Wendy’s focus in 2020 is launching breakfast nationwide after decades of trying and failing.
Investors are skeptical. The day after Wendy’s announced its breakfast plans in September 2019, its stock plummeted 10%. The fast-food chain has made three attempts over its history to serve breakfast nationwide, starting in the 1980s.
But Wendy’s is confident that this time will be different.
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“We’re in a much different position as a brand,” Wendy’s CEO Todd Penegor said in a December interview.
It’s not the only thing Wendy’s has been doing to boost sales. It’s renovating its restaurants to give them a fresher look. The chain has also been selling off its company-owned stores to franchisees. And the company plans to open restaurants in Europe, starting with the United Kingdom, by 2021.
Because franchisees operate more than 90% of its U.S. restaurants, Wendy’s worked with restaurant operators to make sure that a nationwide breakfast menu would work across its entire system.
The company plans to invest $20 million in the endeavor, which means that its 2019 earnings are expected to decline. Thanks to those investments in the program, executives expect that breakfast will be immediately profitable for franchisees. Wendy’s franchisees will also not have to foot the bill for equipment expenses, which previously could cost as much as $10,000.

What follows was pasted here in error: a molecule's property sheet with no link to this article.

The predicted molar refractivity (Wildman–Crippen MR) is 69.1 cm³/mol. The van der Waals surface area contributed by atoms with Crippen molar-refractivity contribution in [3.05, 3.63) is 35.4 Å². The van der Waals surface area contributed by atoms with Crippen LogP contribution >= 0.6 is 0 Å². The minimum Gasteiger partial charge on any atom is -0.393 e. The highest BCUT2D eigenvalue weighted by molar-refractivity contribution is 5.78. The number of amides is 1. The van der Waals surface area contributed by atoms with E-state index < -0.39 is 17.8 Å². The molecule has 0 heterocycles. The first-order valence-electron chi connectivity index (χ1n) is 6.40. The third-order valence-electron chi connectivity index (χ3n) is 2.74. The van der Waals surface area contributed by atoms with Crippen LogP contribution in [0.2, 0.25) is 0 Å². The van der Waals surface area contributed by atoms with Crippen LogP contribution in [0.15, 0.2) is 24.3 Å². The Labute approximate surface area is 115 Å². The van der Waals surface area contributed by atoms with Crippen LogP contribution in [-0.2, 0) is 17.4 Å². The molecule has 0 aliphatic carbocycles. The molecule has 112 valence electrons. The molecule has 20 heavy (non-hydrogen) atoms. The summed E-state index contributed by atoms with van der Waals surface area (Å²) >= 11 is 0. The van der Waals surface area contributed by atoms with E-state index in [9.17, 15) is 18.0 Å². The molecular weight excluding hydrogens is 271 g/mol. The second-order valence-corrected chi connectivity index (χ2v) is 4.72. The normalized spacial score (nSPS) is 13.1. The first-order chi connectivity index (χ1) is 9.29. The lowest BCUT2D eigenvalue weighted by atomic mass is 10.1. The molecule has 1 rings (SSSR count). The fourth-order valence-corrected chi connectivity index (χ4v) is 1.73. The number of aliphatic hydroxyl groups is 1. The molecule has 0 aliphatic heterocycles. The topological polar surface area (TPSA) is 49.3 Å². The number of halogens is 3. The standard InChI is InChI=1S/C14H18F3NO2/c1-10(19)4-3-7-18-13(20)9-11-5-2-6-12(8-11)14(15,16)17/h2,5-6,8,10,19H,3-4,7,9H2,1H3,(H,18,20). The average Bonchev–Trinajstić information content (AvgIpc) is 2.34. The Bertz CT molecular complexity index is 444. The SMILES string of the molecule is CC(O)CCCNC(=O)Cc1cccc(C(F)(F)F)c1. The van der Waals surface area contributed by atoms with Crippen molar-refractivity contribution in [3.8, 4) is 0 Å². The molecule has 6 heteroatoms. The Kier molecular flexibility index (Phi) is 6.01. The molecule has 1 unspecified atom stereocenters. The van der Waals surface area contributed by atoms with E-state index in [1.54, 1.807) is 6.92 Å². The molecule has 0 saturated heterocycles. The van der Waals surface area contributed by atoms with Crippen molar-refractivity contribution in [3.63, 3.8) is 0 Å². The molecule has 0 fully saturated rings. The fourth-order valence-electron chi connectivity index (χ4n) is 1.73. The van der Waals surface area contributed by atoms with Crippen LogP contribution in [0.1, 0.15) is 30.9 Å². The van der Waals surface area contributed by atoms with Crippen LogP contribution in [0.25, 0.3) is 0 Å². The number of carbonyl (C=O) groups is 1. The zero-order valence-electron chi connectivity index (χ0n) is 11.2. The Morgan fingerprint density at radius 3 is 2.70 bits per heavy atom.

A slimmer breakfast menu than past attempts should keep operations running smoothly. And options like the Honey Butter Chicken Biscuit are expected to lure customers away from competitors like Chick-fil-A.
Wendy’s plans to spread the news of its expansion into breakfast with a nationwide ad campaign. Previous attempts to add the morning meal started regionally, which meant it relied on local advertising.
Still, Wendy’s faces stiff competition when it comes to breakfast. The morning meal is already sold at many of its competitors, like Yum Brands’ Taco Bell and McDonald’s, and analysts believe that rival restaurant chains will step up their own marketing efforts.
This story first appeared on CNBC.com. More from CNBC: